Governor McDonnell Declares April Distracted Driving Awareness Month

Driving Distractions can be Dangerous. Buckle Up, Phone Down.

RICHMOND, VA (Monday, April 2, 2012) – For the past six years in April, the Commonwealth has observed either Distracted Driving Awareness Day, or more recently, Distracted Driving Awareness Month. During this 30-day period, safety advocates across the Commonwealth have initiated educational campaigns on the dangers of distracted driving with the goal of saving lives on Virginia roadways, as distracted driving continues to be recognized as a top danger behind the wheel.

According to the National Highway Traffic Safety Administration (NHTSA) and the Virginia Tech Transportation Institute (VTTI), nearly 80 percent of crashes and 65 percent of near-crashes involved driver inattention within three seconds of the crash. In addition, researches at the Insurance Institute for Highway Safety have found that using a cell phone increases crash risk by 4 times. Since cell phone use occurs more frequently and for longer durations, this is number one source of driver inattention behind the wheel.

“It takes just a few seconds for driver inattention to trigger a crash. We know that distracted driving is a major problem for the driving public. Once again dedicating an entire month of activities to raising awareness provides the flexibility needed for people to get involved and make a difference,” said Janet Brooking, Executive Director of DRIVE SMART Virginia. “Driving is an activity that demands ones full attention. DRIVE SMART Virginia and its more than 250 partner organizations are committed to raising awareness about distracted driving in order to help educate drivers and reduce the numbers of distracted driving crashes. We want all drivers to understand how significantly their behavior behind the wheel controls their safety and the safety of others on the road. The goal of this awareness month is to remind people of how the simplest task can become the most deadly.”

“Although driving seems like second nature, it’s still a skill that requires constant, complex coordination between your mind and body. Unfortunately, a moment’s lapse in attention can have tragic consequences,” stated Martha M. Meade, Manager of Public and Government Affairs for AAA Mid-Atlantic. “Drivers continue to exhibit the ‘do as I say, not as I do’ attitude – that needs to stop. We need to be accountable for our own actions to make Virginia’s roads safer. That’s why AAA is committed to educating drivers on the full range of distractions that can lead to crashes, from adjusting the radio or attending to children, to eating and drinking or using a mobile phone. All distractions place the driver, passengers and others on the road at risk.”

Consider the following:

  • In 2010, 740 people died on the roadways of Virginia. There were more than 116,386 crashes and 61,418 people injured (DMV). Driver inattention was a leading factor in many of these crashes.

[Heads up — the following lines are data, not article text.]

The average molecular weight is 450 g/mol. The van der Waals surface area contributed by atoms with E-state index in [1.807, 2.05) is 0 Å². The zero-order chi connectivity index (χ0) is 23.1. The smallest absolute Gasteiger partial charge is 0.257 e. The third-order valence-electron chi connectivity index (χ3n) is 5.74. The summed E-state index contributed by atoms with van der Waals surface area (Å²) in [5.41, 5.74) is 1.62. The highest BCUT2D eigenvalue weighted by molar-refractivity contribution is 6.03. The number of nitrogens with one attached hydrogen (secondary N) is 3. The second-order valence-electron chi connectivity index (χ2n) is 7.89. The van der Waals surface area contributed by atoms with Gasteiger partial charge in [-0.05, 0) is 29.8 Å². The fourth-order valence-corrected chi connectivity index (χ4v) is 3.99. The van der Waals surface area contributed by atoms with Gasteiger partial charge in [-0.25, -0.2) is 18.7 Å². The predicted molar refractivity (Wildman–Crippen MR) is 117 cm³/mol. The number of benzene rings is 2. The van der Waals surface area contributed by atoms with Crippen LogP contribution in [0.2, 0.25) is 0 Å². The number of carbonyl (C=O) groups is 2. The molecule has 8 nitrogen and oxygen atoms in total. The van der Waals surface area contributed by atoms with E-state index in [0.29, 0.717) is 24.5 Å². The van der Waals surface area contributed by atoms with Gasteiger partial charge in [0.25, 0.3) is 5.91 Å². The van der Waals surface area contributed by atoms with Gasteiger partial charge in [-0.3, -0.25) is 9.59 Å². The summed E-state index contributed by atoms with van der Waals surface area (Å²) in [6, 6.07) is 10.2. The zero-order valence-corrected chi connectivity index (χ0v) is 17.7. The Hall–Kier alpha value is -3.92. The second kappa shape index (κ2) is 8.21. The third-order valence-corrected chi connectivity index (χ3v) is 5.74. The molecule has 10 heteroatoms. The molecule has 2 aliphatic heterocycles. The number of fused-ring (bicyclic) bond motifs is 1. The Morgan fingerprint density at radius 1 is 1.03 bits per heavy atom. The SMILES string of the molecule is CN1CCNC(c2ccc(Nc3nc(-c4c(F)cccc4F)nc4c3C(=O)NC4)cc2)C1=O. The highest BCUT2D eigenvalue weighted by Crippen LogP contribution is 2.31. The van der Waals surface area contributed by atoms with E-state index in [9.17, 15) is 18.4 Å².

• Reaching for a moving object increases your risk for a crash by nine times.
  • Driving drowsy increases your risk for a crash by five times.
  • Looking at an external object increases your risk for a crash by four times.
  • Reading, dialing a phone or applying makeup increases your risk for a crash by three times.
  • Talking on hand-held phones, eating, or reaching for a non-moving object increases your risk for a crash by one time.

Top Ten Tips to Minimize Your Distracted Driving:

  1. CHANGE YOUR WAYS and recognize the activities that distract you, such as eating, conversing on the phone, or changing a CD. Once you recognize these distractions, you can work to eliminate them.
  2. MAKE A PLAN. Know your route in advance and make sure that you have a good understanding of your directions. Check weather and road conditions. If you are transporting children, make sure that they are all properly buckled up and that you have items to keep them occupied, such as books on tape or soft toys.
  3. MANAGE YOUR TIME so that you do not have to multi-task or drive aggressively on the road.
  4. DON’T LET YOUR DRIVE TIME BECOME YOUR DOWN TIME. Understand that driving is not your “down time” or a time to catch up on phone calls, personal grooming, or dining.
  5. SCAN the roadway to make sure that you are aware of others on the road at all times. Be prepared for the unpredictability of others.
  6. CONCENTRATE on your driving. Make sure that you are not upset or tired when getting on the road. This is not the time to have a serious or emotional conversation with your passengers.
  7. PULL OVER if you need to do something that will take your eyes and/or mind off the road. Make sure that you find a safe place to pull over first.
  8. REDUCE THE USE! Use technology sensibly.
  9. TAKE A REFRESHER CLASS! Everyone can pick up bad habits through the years. A driver improvement class can raise your awareness and help you assess your driving behaviors.
  10. BUCKLE UP, EVERY TRIP, EVERY TIME. Making sure that everyone is properly buckled up is the best defense against distracted drivers.